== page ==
known a s . . . . . . . .
7. The day when Jesus went to Heaven is
known as . . . . . . . Day.
8. The day when Christians remember everyone
who has died is known as . . . . . . . . Day.

6 In church
Use these words to complete the sentences:

h y mil
pulpit
lectern

aisle
service
sermon

altar
Pew
font

1. You walk down the . . . . . . . . .


2. You sit in a . . . . . . . . .
3. You sing a . . . . . . . . .
4. The minister goes into the . . . . . . . . to
preach the . . . . . . . . .
5. You attend a morning or evening . . . . . . . . .
6. The main focus of most Christian churches is
the . . . . . . . . .
7. In many churches there is an open Bible on
the . . . . . . . . .
8. The . . . . . . . .contains water which is used
to baptise children.

faith
religious

atheist
agnostic

devout

A: So, Paul, I hear you're getting married. Will


it be a church wedding?
B: Well, we haven't decided yet. It's a bit of a
problem. Liz and I aren't very . . . . . . . . .
I'm actually an . . . . . . . . - I don't believe
in God and Liz is an . . . . . . . . .
A: So, she can't make up her mind if he exists
or not! I can see your problem!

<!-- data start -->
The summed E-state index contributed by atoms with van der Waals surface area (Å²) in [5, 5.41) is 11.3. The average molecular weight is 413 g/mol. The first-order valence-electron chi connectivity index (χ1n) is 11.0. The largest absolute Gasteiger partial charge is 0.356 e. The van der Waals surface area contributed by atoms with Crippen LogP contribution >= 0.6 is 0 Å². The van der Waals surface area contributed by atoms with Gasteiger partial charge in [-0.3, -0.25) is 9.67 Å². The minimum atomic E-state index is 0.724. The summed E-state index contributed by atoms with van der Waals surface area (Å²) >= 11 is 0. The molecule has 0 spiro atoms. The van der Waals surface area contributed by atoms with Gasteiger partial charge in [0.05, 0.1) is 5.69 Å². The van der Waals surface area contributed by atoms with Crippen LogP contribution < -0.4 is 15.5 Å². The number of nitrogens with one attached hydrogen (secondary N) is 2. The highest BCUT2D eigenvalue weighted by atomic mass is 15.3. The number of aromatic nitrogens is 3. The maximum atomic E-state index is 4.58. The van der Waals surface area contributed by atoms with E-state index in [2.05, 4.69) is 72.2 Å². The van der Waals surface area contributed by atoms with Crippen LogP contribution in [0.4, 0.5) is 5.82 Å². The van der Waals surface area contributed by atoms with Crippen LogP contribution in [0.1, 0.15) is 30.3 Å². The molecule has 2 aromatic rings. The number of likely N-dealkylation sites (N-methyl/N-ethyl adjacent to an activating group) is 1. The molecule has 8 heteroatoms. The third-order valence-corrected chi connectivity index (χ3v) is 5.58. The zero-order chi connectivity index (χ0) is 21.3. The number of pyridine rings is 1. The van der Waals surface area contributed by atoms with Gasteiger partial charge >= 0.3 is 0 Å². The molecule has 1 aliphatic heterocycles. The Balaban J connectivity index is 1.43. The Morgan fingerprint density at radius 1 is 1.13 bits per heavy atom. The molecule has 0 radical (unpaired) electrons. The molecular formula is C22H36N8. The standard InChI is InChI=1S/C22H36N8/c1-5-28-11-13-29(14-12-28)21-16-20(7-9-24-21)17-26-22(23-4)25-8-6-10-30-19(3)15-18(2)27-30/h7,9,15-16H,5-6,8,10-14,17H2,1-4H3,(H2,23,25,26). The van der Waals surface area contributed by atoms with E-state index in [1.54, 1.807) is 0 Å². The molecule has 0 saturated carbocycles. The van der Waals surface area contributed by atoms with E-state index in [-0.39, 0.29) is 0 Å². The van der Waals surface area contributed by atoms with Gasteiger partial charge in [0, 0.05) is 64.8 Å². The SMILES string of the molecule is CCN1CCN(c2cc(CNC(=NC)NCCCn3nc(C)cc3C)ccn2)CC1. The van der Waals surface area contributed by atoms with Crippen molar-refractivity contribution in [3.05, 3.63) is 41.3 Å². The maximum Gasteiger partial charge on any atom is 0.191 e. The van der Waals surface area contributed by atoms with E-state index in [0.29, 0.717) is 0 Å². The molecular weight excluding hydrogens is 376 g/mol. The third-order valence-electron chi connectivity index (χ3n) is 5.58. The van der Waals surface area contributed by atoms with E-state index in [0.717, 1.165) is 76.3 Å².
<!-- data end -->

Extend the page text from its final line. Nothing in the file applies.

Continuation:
B: So, we'd really like to just have a civil
ceremony, but her mum and dad are . . . . . .
Catholics. Their . . . . . . . . is very important
to them. So, they'll be really upset if we
don't have a church wedding.

8 Religious idioms
Religious words are often used in metaphorical
ways. Use these words to complete the sentences:

paradise idolise
worships Mecca

faith
angel

pray
shrine

Bible

1. You've done the washing up. You're an


absolute . . . . . . .
2. Mark has fallen in love with a girl called
Kirsty. He . . . . . . the ground she walks on!
3. We've just come back from a week in
Barbados. It was absolute . . . . . . . I.
4. Brian was doing a great job at first but
recently the team have lost . . . . . . in him.
5. Most young boys . . . . . . David Beckham.
6. The Michelin guide is my . . . . . when I go to
France.
7. The barbecue is on Saturday. Let's just . . . . .
it doesn't rain.
8. Elvis Presley's house in Memphis has been
turned into a . . . . . . in his memory.
9. St Andrews is a . . . . . . . for golfers from
all over the world.